New Report Details How BlackRock Built Its Mexican Infrastructure Business Through Cronyism, Corruption And Conflicts Of InterestGuest Post
FOR IMMEDIATE RELEASE: September 26, 2018
Contact: Daniel Stevens, email@example.com, 202.780.5750
WASHINGTON, D.C. – Today, Campaign for Accountability (“CfA”), a nonprofit watchdog group that runs the BlackRock Transparency Project, released a new report, The New Corporate Colonialism, which comprehensively documents BlackRock’s efforts to expand its infrastructure business in Mexico through aggressive courtship of Mexican political leaders and organizations mired in corruption and conflict of interest scandals.
Since 2011, BlackRock and its CEO Larry Fink systematically courted President Enrique Peña Nieto’s administration, frequently meeting with the highly unpopular president and his finance minister, Luis Videgaray, in Mexico and New York to discuss Mexican infrastructure investments. BlackRock has also developed more than $1 billion worth of business partnerships with Mexico’s state-owned petroleum corporation PEMEX, a company where “corruption is everywhere and at all levels of the hierarchy” according to a former CEO of the company.
Following President Peña Nieto’s landmark 2013 energy reforms, BlackRock took advantage of its relationships with top PEMEX officials to invest in gas pipelines and oil and gas exploration projects. BlackRock has also bought infrastructure management companies, toll roads, hospitals, gas pipelines, prisons, and oil exploration businesses in Mexico, many plagued by scandal, contract irregularities and allegations of corruption.
CfA’s report documents repeated instances where the Peña Nieto administration appeared to take action to ensure BlackRock’s infrastructure deals succeeded. Notably, only one month after BlackRock’s acquisition of Infraestructura Institucional (aka “I Cuadrada”) – an infrastructure investment fund closely tied to Mexico’s top political leaders – an oil and gas company in I Cuadrada’s portfolio received a major oil exploration and drilling contract from PEMEX, the only award granted.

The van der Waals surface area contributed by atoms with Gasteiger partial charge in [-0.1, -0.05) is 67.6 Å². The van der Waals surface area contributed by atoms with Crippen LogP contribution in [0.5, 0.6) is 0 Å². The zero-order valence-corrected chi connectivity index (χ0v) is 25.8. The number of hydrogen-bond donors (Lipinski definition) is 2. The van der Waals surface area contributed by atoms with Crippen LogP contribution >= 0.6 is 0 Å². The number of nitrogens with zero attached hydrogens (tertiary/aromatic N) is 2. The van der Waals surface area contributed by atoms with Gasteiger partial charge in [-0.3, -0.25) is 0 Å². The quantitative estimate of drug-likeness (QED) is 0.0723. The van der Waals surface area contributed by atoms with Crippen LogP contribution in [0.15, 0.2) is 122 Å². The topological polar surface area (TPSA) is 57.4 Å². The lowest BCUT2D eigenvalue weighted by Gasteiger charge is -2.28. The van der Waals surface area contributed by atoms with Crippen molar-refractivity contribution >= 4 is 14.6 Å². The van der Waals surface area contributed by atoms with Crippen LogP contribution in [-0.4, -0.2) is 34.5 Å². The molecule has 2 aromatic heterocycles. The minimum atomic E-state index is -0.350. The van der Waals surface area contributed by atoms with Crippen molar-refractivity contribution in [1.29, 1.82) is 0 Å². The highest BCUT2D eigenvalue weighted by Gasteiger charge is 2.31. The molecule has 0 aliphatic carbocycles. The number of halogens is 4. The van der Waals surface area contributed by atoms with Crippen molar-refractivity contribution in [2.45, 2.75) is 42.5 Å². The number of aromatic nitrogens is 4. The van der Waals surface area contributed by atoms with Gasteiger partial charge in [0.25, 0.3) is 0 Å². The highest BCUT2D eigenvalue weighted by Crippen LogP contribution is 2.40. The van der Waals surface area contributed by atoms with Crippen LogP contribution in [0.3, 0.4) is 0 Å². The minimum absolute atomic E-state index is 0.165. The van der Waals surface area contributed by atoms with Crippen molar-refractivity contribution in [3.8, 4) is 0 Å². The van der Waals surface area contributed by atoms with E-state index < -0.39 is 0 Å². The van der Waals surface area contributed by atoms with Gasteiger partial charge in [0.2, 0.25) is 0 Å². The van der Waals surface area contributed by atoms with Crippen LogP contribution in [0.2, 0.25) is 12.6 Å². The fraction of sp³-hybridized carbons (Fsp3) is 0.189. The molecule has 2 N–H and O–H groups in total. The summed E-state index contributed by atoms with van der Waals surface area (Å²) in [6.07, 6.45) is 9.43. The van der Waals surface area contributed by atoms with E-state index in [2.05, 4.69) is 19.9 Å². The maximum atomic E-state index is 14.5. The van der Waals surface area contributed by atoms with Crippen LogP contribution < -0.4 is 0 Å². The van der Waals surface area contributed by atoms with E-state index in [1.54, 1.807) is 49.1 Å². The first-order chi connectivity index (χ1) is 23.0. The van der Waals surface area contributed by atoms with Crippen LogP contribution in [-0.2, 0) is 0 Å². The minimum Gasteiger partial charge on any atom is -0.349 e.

In another case, the Peña Nieto administration inexplicably raised payments to a prison contractor by 18 percent, just before BlackRock bought the project, despite the fact that the contractor had repeatedly missed construction deadlines. In a third case, President Peña Nieto signed an executive order expropriating 91 acres of land for a toll road construction project marred by local protests less than a month after BlackRock’s acquisition of the project’s owner.
Furthermore, BlackRock has benefited from a “revolving door” relationship with the Mexican government. For instance, in 2013, BlackRock hired Mexico’s former undersecretary of finance and credit, Gerardo Rodriguez Regordosa, and in 2016, BlackRock’s Mexico CEO Isaac Volin became general director of PEMEX subsidiary PMI Comercio Internacional.
Stevens continued, “BlackRock brands itself as a squeaky-clean corporation representing a kinder, gentler vision of capitalism, but our research suggests that the company is instead pursuing a ‘business-as-usual’ approach in Mexico. Hopefully, the incoming administration of Andrés Manuel López Obrador will resist BlackRock’s corporate power and hold the company accountable.”
Campaign for Accountability is nonprofit watchdog organization that uses research, litigation, and aggressive communications to expose misconduct and malfeasance in public life and hold those who act at the expense of the public good accountable for their actions.
Article by Campaign for Accountability